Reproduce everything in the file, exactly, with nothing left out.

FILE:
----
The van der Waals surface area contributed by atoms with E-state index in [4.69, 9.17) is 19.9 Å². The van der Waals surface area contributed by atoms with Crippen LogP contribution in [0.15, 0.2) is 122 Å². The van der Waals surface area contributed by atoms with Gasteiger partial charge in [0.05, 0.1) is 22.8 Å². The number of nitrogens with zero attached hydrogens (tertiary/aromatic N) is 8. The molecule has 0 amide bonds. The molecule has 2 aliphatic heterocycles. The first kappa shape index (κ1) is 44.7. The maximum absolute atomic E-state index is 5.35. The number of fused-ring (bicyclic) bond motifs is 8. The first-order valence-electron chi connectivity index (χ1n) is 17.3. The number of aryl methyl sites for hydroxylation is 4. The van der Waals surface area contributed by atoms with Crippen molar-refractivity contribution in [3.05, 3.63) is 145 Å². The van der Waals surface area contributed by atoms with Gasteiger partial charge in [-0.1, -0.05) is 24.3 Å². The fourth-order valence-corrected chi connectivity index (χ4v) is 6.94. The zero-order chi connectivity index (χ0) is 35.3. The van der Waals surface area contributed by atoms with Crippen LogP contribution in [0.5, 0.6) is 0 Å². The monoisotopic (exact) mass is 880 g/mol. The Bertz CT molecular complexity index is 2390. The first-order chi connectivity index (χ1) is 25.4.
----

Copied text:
The van der Waals surface area contributed by atoms with E-state index in [4.69, 9.17) is 19.9 Å². The van der Waals surface area contributed by atoms with Crippen LogP contribution in [0.15, 0.2) is 122 Å². The van der Waals surface area contributed by atoms with Gasteiger partial charge in [0.05, 0.1) is 22.8 Å². The number of nitrogens with zero attached hydrogens (tertiary/aromatic N) is 8. The molecule has 0 amide bonds. The molecule has 2 aliphatic heterocycles. The first kappa shape index (κ1) is 44.7. The maximum absolute atomic E-state index is 5.35. The number of fused-ring (bicyclic) bond motifs is 8. The first-order valence-electron chi connectivity index (χ1n) is 17.3. The number of aryl methyl sites for hydroxylation is 4. The van der Waals surface area contributed by atoms with Crippen molar-refractivity contribution in [3.05, 3.63) is 145 Å². The van der Waals surface area contributed by atoms with Gasteiger partial charge in [-0.1, -0.05) is 24.3 Å². The fourth-order valence-corrected chi connectivity index (χ4v) is 6.94. The zero-order chi connectivity index (χ0) is 35.3. The van der Waals surface area contributed by atoms with Crippen LogP contribution in [0.5, 0.6) is 0 Å². The monoisotopic (exact) mass is 880 g/mol. The Bertz CT molecular complexity index is 2390. The first-order chi connectivity index (χ1) is 25.4.